Turning to men's basketball briefly, similar thoughts about scheduling weak teams appear to influence the schedule-makers. The current Pitt basketball team's early season opponents were very unlikely to win. Pitt had great success in its first set of home games, but after those contests the team lost about half its games and was not selected for the NCAA post-season tournament. This does not mean that the athletes did not perform at, or close to, the upper limits of their talent. It doesn't mean the coaches were not capable. In short, once the early games were over, most of the competition was superior. The team's fine performance in the Big East tourney was an exemplary achievement.

Except for a small number of universities — Stanford, for example — recruiting top-notch high school athletes with good academic records is a daunting task. Pitt lacks the recruiting advantages these schools possess, and is not likely to acquire them, even with new facilities. I served for several years as a member of the Advisory Committee on the Admission of Student Athletes,

which assesses data concerning candidates for admission whose academic performance in secondary school was marginal. Based on this experience, I believe this university currently is not inclined to place its threshold for admission of athletes as low as do many institutions we compete against on the field or court. And we shouldn't, even if it means Pitt will not reap the rewards gained by schools with top 10 teams regularly. However, I am concerned that if, or when, Pitt teams perform well enough to be only a short step from the top tier, pressure will become intense to assist the move upward by relaxing existing standards, and granting admission to some dubious prospects because of the revenue and prestige that may be gained from reaching the top tier.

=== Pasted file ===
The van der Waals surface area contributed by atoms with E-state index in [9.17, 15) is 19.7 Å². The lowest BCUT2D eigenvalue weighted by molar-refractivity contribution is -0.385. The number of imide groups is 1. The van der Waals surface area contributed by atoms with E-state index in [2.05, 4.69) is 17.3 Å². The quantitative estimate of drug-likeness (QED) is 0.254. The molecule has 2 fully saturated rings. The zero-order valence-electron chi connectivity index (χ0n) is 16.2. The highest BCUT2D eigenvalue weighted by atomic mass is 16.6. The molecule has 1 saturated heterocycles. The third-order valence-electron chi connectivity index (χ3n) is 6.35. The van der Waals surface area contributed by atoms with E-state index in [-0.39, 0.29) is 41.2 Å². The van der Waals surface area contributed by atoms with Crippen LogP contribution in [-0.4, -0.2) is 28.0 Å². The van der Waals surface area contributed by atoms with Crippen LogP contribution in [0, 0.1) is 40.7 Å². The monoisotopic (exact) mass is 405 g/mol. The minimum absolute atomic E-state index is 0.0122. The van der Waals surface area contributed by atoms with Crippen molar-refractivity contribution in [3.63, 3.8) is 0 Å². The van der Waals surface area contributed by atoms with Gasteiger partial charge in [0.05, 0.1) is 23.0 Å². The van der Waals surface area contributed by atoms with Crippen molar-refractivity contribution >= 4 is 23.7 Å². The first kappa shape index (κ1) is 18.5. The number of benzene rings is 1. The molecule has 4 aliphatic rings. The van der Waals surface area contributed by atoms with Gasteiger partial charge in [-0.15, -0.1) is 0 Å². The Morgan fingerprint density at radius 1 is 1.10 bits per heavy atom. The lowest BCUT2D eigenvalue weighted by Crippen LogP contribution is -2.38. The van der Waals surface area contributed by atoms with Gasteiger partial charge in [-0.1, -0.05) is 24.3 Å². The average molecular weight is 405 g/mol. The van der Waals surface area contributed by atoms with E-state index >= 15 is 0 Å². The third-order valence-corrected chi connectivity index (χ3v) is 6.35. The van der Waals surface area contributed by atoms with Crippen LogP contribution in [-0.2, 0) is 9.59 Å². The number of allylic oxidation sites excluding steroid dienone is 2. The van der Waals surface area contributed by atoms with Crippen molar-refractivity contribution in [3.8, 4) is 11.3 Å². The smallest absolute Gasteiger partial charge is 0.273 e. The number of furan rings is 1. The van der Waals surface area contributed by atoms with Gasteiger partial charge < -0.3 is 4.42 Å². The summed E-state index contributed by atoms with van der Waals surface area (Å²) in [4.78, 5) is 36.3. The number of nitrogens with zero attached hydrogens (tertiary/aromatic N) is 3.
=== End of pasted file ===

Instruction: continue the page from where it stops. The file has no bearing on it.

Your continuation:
Paul Evans, a former Pitt basketball coach for whom I had considerable respect, said essentially the following at a meeting: There are about 120 graduating high school basketball players each year who can turn a program around. Pitt has little or no chance to successfully recruit 40 of them, given their good academic records and the great attractiveness of some of the schools that attempt to recruit them. There are another 40 Pitt should never take because of their poor academics and/or their attitude and behavior problems. That leaves 40 Pitt can realistically compete for. However, the schools that can compete well for the top 40 will also recruit the middle 40, and perhaps even from the lowest 40. The schools whose standards allow them to admit those from the bottom 40 will also recruit the ones in the middle 40. Evans said this was the real life of Pitt recruiting. Pitt supporters need to give serious thought to Evans's words.

The Senate and board athletics committees, and faculty representatives on the Advisory Committee on Admissions, will have to be vigilant if pressure escalates to put values aside for the sake of athletic success and its rewards. I can envision the comments about Pitt on radio talk shows and in the newspaper sports sections if Pitt fails to admit some highly talented prospects because of their minimal academic potential or prior behavioral problems.